Loved my introduction to Tikal, still puzzling over Tigris and Euphrates

Loved my introduction to Tikal, still puzzled over the Tigris and Euphrates

Loved my introduction to Tikal, still puzzled over the Tigris and Euphrates

A gamer friend of mine joked that I would blog about yesterday’s game night. To prove him right, here is the recap of what happened:

Loved my introduction to Tikal, still puzzled over the Tigris and Euphrates

Tikal is a solid and fun area control game

JC had been talking about Tikal for quite some time now, calling it a solid game and trying to sell me by saying it was a 1999 des Jahres Spiel winner. Now the price of the Jahres Spiel carries weight with me, but that’s not all since some of my favorite games aren’t winning. Still, it’s a decent enough quality signal that it’s worth checking out.

So when JC took out the box, my eyes immediately fell on two well-known names in the game designer community: Wolfgang Kramer and Michael Kiesling. Although I had heard the names spoken by other well-known board game critics like Richard Ham, I wasn’t really familiar with their games (at least I thought so). Still, knowing that designers are fairly well regarded made me want to dive into Tikal.

The game mechanics are simple: draw a tile, place it on the map, and use your allotted 10 action points to explore temples, establish waypoints, unearth treasure, then assemble your workers on temples of great value to achieve victory. points during the scoring phases. While playing it, I pointed out that this game was eerily similar to El Grande in its area control mechanics, and well, I shouldn’t have been surprised since I learned, after playing Tikal, that designer Wolfgang Kramer had worked with Richard Ulrich to create El Grande! No wonder there are similarities between the two games!

Regardless, the game’s mechanics were easy to figure out however, in my attempt to learn the game I made some lousy moves. For example, I sacrificed my leader a little too early to claim a temple and got into trouble later when other players were able to overwhelm me using their leaders to amass points at other temples. I also struggled to strike a balance between setting up logistics waypoints through research tents and just having guys on the set. Finally, the treasures are quite important in this game and not finding the right treasures kept me from grabbing great scoring opportunities. Once the dust settled, I finished 3rd.

Overall the game is very engaging and raised a lot of strategic questions. For example, I wondered if claiming a temple for yourself by sacrificing your units was worth it, as it allows others not to bother to challenge that temple and run after others. And besides, what is the strength of a treasure strategy? Granted, everyone is probably going to chase them, as it’s hard to turn down 6 points for a full set on every scoring round, but does their randomness ruin things? Hard to answer now, but when I give Tikal a second try, I’d like to try it out with the auction system to see how much that changes things.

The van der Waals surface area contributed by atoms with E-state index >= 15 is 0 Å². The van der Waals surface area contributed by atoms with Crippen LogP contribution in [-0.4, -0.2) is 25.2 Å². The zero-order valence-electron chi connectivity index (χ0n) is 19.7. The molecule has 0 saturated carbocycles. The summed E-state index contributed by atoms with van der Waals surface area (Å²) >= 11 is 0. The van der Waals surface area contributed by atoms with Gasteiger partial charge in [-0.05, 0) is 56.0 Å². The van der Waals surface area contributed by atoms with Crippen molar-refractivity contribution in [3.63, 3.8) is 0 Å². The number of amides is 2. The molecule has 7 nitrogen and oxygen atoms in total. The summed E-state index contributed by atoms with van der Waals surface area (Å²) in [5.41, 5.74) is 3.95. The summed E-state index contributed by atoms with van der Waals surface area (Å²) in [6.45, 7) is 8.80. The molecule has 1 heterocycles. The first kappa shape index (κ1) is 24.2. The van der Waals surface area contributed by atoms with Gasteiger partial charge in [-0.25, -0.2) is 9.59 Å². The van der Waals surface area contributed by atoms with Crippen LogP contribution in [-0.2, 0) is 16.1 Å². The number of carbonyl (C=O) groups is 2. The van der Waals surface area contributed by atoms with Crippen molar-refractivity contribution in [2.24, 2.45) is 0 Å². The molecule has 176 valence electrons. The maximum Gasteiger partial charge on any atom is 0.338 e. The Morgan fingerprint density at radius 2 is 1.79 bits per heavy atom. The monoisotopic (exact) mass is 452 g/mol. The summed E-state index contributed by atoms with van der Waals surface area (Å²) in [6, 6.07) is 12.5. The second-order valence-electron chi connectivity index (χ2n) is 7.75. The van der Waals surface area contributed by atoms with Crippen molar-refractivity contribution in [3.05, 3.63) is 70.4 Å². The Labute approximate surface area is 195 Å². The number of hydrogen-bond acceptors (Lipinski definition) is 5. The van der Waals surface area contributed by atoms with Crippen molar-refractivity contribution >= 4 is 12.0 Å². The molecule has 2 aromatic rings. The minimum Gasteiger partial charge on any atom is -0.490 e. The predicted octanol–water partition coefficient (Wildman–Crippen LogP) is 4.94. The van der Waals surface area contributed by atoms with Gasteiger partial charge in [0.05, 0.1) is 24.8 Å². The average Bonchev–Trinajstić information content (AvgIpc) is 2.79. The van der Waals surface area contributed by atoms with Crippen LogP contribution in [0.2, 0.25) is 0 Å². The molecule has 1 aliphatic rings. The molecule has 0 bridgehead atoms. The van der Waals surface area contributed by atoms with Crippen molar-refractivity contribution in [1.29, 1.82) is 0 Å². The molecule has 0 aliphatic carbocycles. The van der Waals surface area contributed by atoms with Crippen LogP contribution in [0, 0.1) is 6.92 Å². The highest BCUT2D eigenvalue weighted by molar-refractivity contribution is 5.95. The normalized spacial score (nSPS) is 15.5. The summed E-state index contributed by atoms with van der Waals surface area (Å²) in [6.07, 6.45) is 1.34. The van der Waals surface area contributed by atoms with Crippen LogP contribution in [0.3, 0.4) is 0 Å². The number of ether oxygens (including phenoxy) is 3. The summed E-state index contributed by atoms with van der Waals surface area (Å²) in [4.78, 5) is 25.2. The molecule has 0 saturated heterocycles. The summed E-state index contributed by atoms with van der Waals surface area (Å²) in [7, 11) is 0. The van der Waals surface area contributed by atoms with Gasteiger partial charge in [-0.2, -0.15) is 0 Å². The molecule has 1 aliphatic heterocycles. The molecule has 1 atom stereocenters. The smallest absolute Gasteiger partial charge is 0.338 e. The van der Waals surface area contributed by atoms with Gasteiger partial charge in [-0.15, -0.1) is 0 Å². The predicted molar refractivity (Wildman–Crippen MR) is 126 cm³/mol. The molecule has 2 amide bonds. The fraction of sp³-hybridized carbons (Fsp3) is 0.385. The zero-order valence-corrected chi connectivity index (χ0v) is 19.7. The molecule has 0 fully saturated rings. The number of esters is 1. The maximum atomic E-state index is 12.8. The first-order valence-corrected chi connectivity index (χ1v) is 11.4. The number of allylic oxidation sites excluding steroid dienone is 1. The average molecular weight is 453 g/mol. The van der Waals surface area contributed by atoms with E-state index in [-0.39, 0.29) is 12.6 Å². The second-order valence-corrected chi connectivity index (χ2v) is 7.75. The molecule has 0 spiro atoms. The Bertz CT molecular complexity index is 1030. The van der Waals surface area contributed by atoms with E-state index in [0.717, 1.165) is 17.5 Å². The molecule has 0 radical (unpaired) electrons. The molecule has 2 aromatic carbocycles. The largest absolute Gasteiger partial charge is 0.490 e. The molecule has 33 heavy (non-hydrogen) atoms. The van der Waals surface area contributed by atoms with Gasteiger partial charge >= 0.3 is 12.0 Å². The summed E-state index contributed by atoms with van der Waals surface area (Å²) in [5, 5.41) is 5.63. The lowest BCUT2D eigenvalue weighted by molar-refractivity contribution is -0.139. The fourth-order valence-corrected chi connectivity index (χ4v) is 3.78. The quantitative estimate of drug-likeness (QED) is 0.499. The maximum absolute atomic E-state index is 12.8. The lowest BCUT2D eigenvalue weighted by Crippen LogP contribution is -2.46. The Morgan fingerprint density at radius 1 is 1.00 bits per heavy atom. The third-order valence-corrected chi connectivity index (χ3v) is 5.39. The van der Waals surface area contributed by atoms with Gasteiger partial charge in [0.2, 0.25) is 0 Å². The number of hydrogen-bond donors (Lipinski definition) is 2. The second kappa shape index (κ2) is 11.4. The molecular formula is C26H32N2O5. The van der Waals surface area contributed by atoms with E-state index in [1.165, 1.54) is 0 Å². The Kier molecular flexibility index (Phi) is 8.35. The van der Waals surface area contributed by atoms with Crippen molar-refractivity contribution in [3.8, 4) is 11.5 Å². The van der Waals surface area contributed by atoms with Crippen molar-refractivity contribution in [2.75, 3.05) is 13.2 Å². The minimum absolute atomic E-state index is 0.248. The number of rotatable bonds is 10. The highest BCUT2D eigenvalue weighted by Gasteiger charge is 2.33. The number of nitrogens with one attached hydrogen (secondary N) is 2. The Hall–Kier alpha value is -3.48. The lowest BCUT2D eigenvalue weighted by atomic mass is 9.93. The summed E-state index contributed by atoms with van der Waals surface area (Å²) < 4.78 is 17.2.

Loved my introduction to Tikal, still puzzled over the Tigris and Euphrates

I still have no idea how to play the Tiger and the Euphrates

At the end of the night we decided to end with part of the Tigris and Euphrates. Now, of all the ways to end a night, it’s odd that we got into a heavy game, but regardless, the game only demonstrated that I had no idea what I was doing. Not that I had no idea How? ‘Or’ What play, but more on how to execute a good strategy.

So, for those who are not familiar with the game, you can lay bosses or lay tiles to get points. Sometimes the way you lay a unit or tile will result in a battle and some battles may become particularly messy in its destructiveness. But for those who manage to win these encounters, you have the opportunity to earn a lot of points.

Now there is a way to lay tiles and leaders, the same way there is a way to lay pieces in a game like Go. What is not obvious to me is what types role models are strong and how to defend my territory from other encroaching people and how to wage wars successfully.

I feel like I have the worst chance of continuing wars too. In this particular game, I decided to attack an adjacent player with the leader / black tiles and thought I had a pretty big advantage. I was in front of his of about 4 black tiles which included the ones I was sacrificing with my hand. There you go, he revealed 4 of his own and easily crushed my assault. I’m not even sure if I can blame luck for this, but it seems to happen to me quite often.

The game was also odd in that people started looking for monuments early on. You can think of monuments as a fountain of water that simply floods adjacent players with victory points. Use it well and you can get a pretty big advantage. And JC used it pretty well! Our attempts to disarm or repel him were unsuccessful and he was able to reap the rewards by scoring roughly 1 point each round. For veterans of the Tigris and Euphrates, 1 point is huuuuuge. With this spring pumping him forward, JC rode these water fountains easily to victory.

While the mechanics of the Tiger and Euphrates are straightforward (although some of the terminology can be boring to explain to newbies), there is a lot going on that I still haven’t quite figured out what makes a strong territorial game. I will definitely be looking for more opportunities to play it as it is such a fascinating game to go through.

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